Constellations from the Air
By Hank Gibson, Gold Seal, CFI, CFII, MEI
The Bright Side of Night Flying
Most nights, and I emphasize most because this is not the case every night, you’re going to find very smooth, non-turbulent conditions. The sun has set, so there isn’t much heat rising up from the earth anymore, lessening those dreaded afternoon bumps in the summer time. Sometimes at night, turbulent conditions will still be present due to wind shear and thunderstorms, but, like I said, most of the time, you’ll get smooth air.
Down here Texas way, it gets awful hot during the day in the summer time, making those environmental systems work pretty hard. If you have air conditioning, you’re probably sweating some; if you don’t, you’re praying your vents somehow shoot out more air so you don’t drown in sweat. The solution? Go up after dark. Albeit, in the ultra humid south, the humidity doesn’t disappear, but the actual temperature usually drops, making life much more pleasant at altitudes.
Flying at night alleviates the blinding glare of the sun. In some places, you’ll have haze that sticks around after dark, but otherwise, as long as there aren’t low clouds hanging around, the visibility is unmatched. Traffic is easier to spot since position lights and strobe lights are easier seen against the black backdrop. In a low wing, the stars are gorgeous (hint: great for a date! “Hey honey, take a look up at the sky.” She’ll think you’re awesome!).
The Dark Side of Night Flying
After hearing all that, then let’s go up and hit the black skies! Not so fast. There is a reason the FAA dedicates an entire section to night flight in the Airplane Flying Handbook and portions of the Pilot’s Handbook of Aeronautical Knowledge as well as the AIM. It can be dangerous if you aren’t properly trained and don’t have a lot of experience. I don’t recommend VFR pilots flying at night unless you have an instrument rating or you have a lot of night dual with an instructor.
The body acts a little funny at night. As previously mentioned, in chapter ten of the Airplane Flying Handbook, the FAA talks about several aeromedical factors that occur at night. The first is letting your eyes get adjusted to nighttime. Warning: I’m going to get a little medically technical here for a second. Bare with me.
The human eye has both cones and rods, both serving different functions. The cones detect color, details, and faraway objects. The rods, on the other hand, are used for peripheral vision, seeing something out of the corner of your eye. The rods are what handle night vision.
If you look at a diagram of the eye, the rods are not directly behind the pupils, therefore making off center viewing during night flight very important. From personal experience, ATC has told me I had traffic in front of me at night and I couldn’t see it. Once I glanced off to the side, it magically appeared. So, this stuff is true!
The rods also need time to adjust to seeing at night. Once it gets dark, the pupils dilate to try and receive more light. After about 10 minutes, the cones have adjusted to the dark, but the rods need approximately 30 minutes to become fully adjusted. According to the FAA, once adjusted, the rods are 100,000 times more sensitive at this point! When you do go flying at night, let your eyes become adjusted to the dark before going blasting off into the great blackness. One disadvantage to Technically Advanced Aircraft (TAA) is the fact that we have the PFD and MFD lighting up our cabin, partially destroying our night vision. The FAA also recommends supplemental oxygen use above 5,000 feet at night to aid in night vision.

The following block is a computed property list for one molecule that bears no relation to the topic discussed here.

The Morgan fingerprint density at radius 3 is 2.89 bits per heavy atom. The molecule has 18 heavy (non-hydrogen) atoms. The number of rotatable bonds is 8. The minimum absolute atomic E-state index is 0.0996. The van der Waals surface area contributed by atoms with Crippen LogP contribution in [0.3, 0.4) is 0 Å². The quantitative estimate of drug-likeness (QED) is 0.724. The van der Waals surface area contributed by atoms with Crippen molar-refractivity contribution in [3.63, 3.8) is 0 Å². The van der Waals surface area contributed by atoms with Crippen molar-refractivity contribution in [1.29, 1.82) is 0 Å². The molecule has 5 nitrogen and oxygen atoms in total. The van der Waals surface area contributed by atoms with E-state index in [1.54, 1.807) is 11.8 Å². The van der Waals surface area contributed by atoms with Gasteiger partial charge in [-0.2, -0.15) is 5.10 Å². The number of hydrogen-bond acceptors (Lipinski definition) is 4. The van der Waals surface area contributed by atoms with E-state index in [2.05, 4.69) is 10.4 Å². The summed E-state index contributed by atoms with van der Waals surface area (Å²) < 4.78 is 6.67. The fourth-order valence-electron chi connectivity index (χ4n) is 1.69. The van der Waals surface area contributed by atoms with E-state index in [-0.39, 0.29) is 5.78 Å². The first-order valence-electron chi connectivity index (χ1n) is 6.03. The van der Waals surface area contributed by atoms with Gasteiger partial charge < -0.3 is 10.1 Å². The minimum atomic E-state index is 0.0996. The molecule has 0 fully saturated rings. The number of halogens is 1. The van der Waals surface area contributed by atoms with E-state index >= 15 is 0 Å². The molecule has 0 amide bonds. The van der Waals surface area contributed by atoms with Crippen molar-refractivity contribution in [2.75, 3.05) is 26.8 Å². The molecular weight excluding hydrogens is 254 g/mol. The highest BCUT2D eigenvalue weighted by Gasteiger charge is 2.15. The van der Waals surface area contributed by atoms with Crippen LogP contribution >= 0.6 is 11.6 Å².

There are three night illusions the FAA talks about in chapter 15 of the Pilot’s Handbook of Aeronautical Knowledge. Autokinesis is caused by staring at a stationary flashing light for too long. After a while, it appears to move, causing a pilot to mistake it for an airplane. Solution? Don’t fixate on any one object and continue scanning. The false horizon illusion occurs when the normal horizon is hard to see. City lights and bright stars can cause this, as well as flying over a body of water. Since the water is dark below you, the lights on the shore can be mistaken for the horizon, causing the pilot to descend too low and possibly crash into the water. This is what happened to John F. Kennedy, Jr. Solution? Don’t fly over open water at night, or, more practically, get an instrument rating.
The final illusion occurs during landings. Any element that causes some form of obscuration can cause a pilot to fly a lower than normal approach, be it rain, a dark runway, or the famed “black hole approach” (unlighted terrain on final leading up to a well lit runway). On the flip side, bright lights, steep terrain and wide runways can cause pilots to think they are higher than normal.
It is very good to have a healthy respect for the dark. If you are a VFR pilot, get some good experience at night with an instructor before setting out on your own. The best thing to do would just get your instrument rating, making you much safer overall.
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